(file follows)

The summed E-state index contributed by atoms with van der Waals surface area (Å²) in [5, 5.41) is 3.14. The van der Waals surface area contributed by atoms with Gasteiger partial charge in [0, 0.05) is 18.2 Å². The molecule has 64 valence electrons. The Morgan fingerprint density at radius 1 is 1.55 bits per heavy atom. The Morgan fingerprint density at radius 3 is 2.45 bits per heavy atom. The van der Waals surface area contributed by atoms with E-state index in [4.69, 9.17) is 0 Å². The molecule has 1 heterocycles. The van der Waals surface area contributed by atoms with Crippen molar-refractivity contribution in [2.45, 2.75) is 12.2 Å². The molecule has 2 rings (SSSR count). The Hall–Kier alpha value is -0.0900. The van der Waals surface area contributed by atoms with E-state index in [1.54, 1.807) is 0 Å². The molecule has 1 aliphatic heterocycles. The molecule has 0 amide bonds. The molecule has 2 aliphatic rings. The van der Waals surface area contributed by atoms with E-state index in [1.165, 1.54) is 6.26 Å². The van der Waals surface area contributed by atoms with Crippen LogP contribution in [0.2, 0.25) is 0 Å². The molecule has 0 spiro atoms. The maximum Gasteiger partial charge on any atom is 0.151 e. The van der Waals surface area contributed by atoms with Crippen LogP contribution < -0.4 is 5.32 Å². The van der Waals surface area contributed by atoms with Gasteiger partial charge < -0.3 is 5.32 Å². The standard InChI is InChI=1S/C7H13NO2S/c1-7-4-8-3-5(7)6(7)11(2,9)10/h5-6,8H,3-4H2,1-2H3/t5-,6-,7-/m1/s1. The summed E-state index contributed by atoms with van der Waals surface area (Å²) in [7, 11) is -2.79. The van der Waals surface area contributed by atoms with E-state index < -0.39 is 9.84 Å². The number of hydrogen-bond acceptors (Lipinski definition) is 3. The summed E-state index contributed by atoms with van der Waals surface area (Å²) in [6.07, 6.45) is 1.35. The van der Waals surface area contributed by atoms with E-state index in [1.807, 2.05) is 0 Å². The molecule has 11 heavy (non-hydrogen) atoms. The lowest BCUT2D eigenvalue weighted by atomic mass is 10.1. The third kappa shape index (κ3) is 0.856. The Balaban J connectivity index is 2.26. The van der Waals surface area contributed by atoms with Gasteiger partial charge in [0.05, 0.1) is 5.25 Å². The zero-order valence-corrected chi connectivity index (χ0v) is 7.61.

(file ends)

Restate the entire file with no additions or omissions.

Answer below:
The summed E-state index contributed by atoms with van der Waals surface area (Å²) in [5, 5.41) is 3.14. The van der Waals surface area contributed by atoms with Gasteiger partial charge in [0, 0.05) is 18.2 Å². The molecule has 64 valence electrons. The Morgan fingerprint density at radius 1 is 1.55 bits per heavy atom. The Morgan fingerprint density at radius 3 is 2.45 bits per heavy atom. The van der Waals surface area contributed by atoms with E-state index in [4.69, 9.17) is 0 Å². The molecule has 1 heterocycles. The van der Waals surface area contributed by atoms with Crippen molar-refractivity contribution in [2.45, 2.75) is 12.2 Å². The molecule has 2 rings (SSSR count). The Hall–Kier alpha value is -0.0900. The van der Waals surface area contributed by atoms with E-state index in [1.54, 1.807) is 0 Å². The molecule has 1 aliphatic heterocycles. The molecule has 0 amide bonds. The molecule has 2 aliphatic rings. The van der Waals surface area contributed by atoms with E-state index in [1.165, 1.54) is 6.26 Å². The van der Waals surface area contributed by atoms with Crippen LogP contribution in [0.2, 0.25) is 0 Å². The molecule has 0 spiro atoms. The maximum Gasteiger partial charge on any atom is 0.151 e. The van der Waals surface area contributed by atoms with Crippen LogP contribution < -0.4 is 5.32 Å². The van der Waals surface area contributed by atoms with Gasteiger partial charge < -0.3 is 5.32 Å². The standard InChI is InChI=1S/C7H13NO2S/c1-7-4-8-3-5(7)6(7)11(2,9)10/h5-6,8H,3-4H2,1-2H3/t5-,6-,7-/m1/s1. The summed E-state index contributed by atoms with van der Waals surface area (Å²) in [7, 11) is -2.79. The van der Waals surface area contributed by atoms with E-state index < -0.39 is 9.84 Å². The number of hydrogen-bond acceptors (Lipinski definition) is 3. The summed E-state index contributed by atoms with van der Waals surface area (Å²) in [6.07, 6.45) is 1.35. The van der Waals surface area contributed by atoms with E-state index in [1.807, 2.05) is 0 Å². The molecule has 11 heavy (non-hydrogen) atoms. The lowest BCUT2D eigenvalue weighted by atomic mass is 10.1. The third kappa shape index (κ3) is 0.856. The Balaban J connectivity index is 2.26. The van der Waals surface area contributed by atoms with Gasteiger partial charge in [0.05, 0.1) is 5.25 Å². The zero-order valence-corrected chi connectivity index (χ0v) is 7.61.